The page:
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Winston-Salem chronicle. (Winston-Salem, N.C.) 1974-current, April 30, 2015, Page A2, Image 2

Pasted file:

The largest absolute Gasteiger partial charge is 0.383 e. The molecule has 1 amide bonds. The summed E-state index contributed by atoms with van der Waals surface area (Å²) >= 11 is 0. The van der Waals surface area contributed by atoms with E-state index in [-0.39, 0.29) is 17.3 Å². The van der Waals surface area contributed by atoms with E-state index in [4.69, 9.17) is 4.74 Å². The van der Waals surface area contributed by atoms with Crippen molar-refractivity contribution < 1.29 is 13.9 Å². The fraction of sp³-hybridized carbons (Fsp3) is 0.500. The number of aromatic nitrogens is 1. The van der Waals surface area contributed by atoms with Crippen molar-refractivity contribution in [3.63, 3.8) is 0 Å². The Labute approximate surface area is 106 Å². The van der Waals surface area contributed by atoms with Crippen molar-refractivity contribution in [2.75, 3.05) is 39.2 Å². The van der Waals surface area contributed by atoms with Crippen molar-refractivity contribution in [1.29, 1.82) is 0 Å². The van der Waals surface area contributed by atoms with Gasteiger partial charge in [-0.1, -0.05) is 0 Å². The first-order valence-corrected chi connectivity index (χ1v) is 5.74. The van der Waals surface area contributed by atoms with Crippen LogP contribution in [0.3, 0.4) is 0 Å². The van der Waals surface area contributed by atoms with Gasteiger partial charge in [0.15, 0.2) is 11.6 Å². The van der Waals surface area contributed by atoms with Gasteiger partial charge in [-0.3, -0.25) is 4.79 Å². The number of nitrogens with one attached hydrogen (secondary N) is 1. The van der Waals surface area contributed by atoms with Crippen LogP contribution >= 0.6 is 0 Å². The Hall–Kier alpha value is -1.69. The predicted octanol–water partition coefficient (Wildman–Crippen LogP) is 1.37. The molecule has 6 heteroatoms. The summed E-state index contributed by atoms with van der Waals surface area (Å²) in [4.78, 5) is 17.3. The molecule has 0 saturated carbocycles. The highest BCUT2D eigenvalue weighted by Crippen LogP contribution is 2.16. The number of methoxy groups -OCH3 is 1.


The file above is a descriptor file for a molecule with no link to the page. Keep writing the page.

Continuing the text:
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Big 4 alumni celebrate legendary band directors Photo* by Eric MizeUc for the Winston-Salem Chroaicle Mr. and Mrt. Rudolph Valentino Boone Sr. listen as members of the Carver High School Alumni Association speak during the Dedication of Band Rooms celebration on Saturday, April 25. BY TEVIN STINSON FOR THE CHRONICLE When you hear band director, most people just think of a teacher of music. But for the former directors Rudolph V. Boone of Carver, Bernard T. Foy of Paisley, and Henry D. Wheeler of Atkins (now home of Winston-Salem Prepatory Academy), it was a lot more than just music. It was their way of giving their stu dents lessons that would help them be suc cessful in all aspects of life. After a lot of lobbying from Beverly Williams and of The Big 4 Alumni Association of Forsyth County Inc., on Saturday, April 25, the three schools held a dedication program at Carver High School to rename the band rooms in honor of the legendary directors, who combined had over 90 years of service. "They taught us to never walk in any one's shadow," Williams said. "They insisted on perfection." The Big 4 ? Atkins, Anderson,Carver and Paisley high schools ? represent the four high schools in Winston-Salem that were for African- American students only because of segregation. Although they were rivals then. The Big 4 Alumni Association represents the graduates of these four schools and is dedicated to sup porting youth through scholarship and community outreach. As people started to fill into the audito rium, laughs and joyous chatter began to echo through the room. Renee Vaughn, co host of the Tom Joyner morning show and Carver alumnus, was the mistress of cere mony and was delighted to host the event. "If feels great to be at my alma mater," she said. "It was a long time ago since 1 walked these halls, but coming here today brought back so many memories." . The program began with a slide show l of pictures from the directors' tenures. A ' number of people in the audience even saw themselves in pictures, some even said aloud the names of classmates they saw in pictures who weren't in attendance: A number of former students of the legendary directors reminisced about their experiences and how they impacted their lives. George Johnson of Winston-Salem had the pleasure of being taught by both Boone and Wheeler and was quick to remind the crowd of it. "Not many people can say they were taught by more than one of these legends, so I guess I have a little more bragging rights than everybody else," Johnson said. The program included performances by The New South Brass, directed by Gary Hasting; The Healing Force; Keith Boyd and Friends Jazz Ensemble; and The Big 4 Choir, directed by Eddie Bines. Nell Davis Britton and Gary Hasting also had special solo performances. Tickets were sold at the door for $25, with proceeds (after all expenses are paid) to benefit scholarships and other commu nity projects of The Big 4 Alumni Association of Forsyth County Inc., which sponsored the event. Dr. Beverly Emory, superintendent of Winston-Salem/Forsyth County Schools, also attended. She said she believes that we need more educators to adapt the morals as Boone, Foy and Wheeler. "This is more than some names on a building," Emory said. "These men were more than teachers; they were difference makers." The Big 4 Choir performs at the Dedication of Band Rooms celebration on Saturday, April 25 at Carver High School Auditorium. Routes front page AT or the city. WSTA has already used its automatic passenger counter information and a sur vey of passenger's origin and destinations to draw up new proposed routes. Barnes said changes in travel patterns will be taken into account for things like more direct routes to popular destinations. There will also be changes in the amount of routes at certain times of day. For instance. Saturday would see less daytime routes but more nighttime routes. There will be changes to bus stops using federal funds to update and add stops. The new route proposal will be pre sented by the WSTA staff at meetings from May 6 to June 8, where the public will be able to comment. "We need to know from our constitutes what their needs are that we haven't cov ered already," Barnes said. After that, changes may be made to the proposed routes. Then they'll be submitted for approval by the WSTA Board of Directors in June, and then to City Council. City Council Member Dan Besse, who chairs the Public Works Committee that oversees transportation, said WSTA has reached out to City Council members to get input on the routes in their wards. He said he's relayed several requests from his constitutes on route changes, including getting service to apartment complexes near Academy Street that didn't previously have it. He hopes the public comes out to . the comment meetings. (txir. j a! , x* j; . we neea me opporrunuy ior direct public feedback through these public meetings to back-stop our estimates to make sure we're getting it right," he said. Besse said like other cities across the nation, Winston-Salem is attempting to improve its bus service with limited funds after cuts in federal funding for public transportation. He said the city has made important strides, like Next Bus, which lets passengers use their computers or smart phones to know when their buses will get to the bus stops. He hopes improvements will help WSTA attract new passengers. Barnes said when the route changes take place, there will be an "incredible" marketing campaign to let passengers know when the changes go into effect and what they'll be. For a full list of public hearings on route changes, see the WSTA ad on page A4. KEEP IT LOCAL YOUR BUSINESS MATTERS ) v Where you spend your money matters! SHOP LOCALLY TO SUPPORT OUR ECONOMY. When you need goods or services, we urge you to keep it local! Every dollar spent in this area helps strengthen our economy by creating jobs and fostering business growth. The Winston-Salem Chamber of Commerce encourages everyone - consumers and businesses - to support Ixal companies for the benefit of our entire community. Learn more about the Chamber and Keep It Local at A program of (ft) CHAMBER Visit us on SOG THE ASSOCIATED PRESS WASHINGTON ? Loretta Lynch, a North Carolina native, was sworn in Monday, April 27, as the 83rd attorney general, becoming the first African-American woman to serve as the top U.S. law enforcement official. She said her confirmation as attorney general showed that "we can do anything" and pledged to deal with cyberattacks and other threats facing the country. "We can restore trust and faith both in our laws and those who enforce them," Lynch said, an apparent reference to ongoing efforts to repair relations between police depart ments and minority communities. She was born in Greensboro and raised in Durham. Vice President Joe Biden administered the oath of office to Lynch at a Justice Department ceremony. Her father, Lorenzo Lynch, who is from Durham, N.C., and her husband, Stephen Hargrove, helped. Lynch replaces Eric Holder, who left the job Friday, April 24, after six years as head of the department. The 55-year-old Lynch was confirmed by the Senate on Thursday, April 23, following a months-long delay in which her nomination became caught up in a dispute over human trafficking legislation r "It's about time," Biden said to applause. She was previously the U.S. attorney for the Eastern District of New York, which encompasses much of New York City, and is expected to serve as the top federal law enforcement offi91? for the remaining 20 months of the Obama administration. 336-750-3220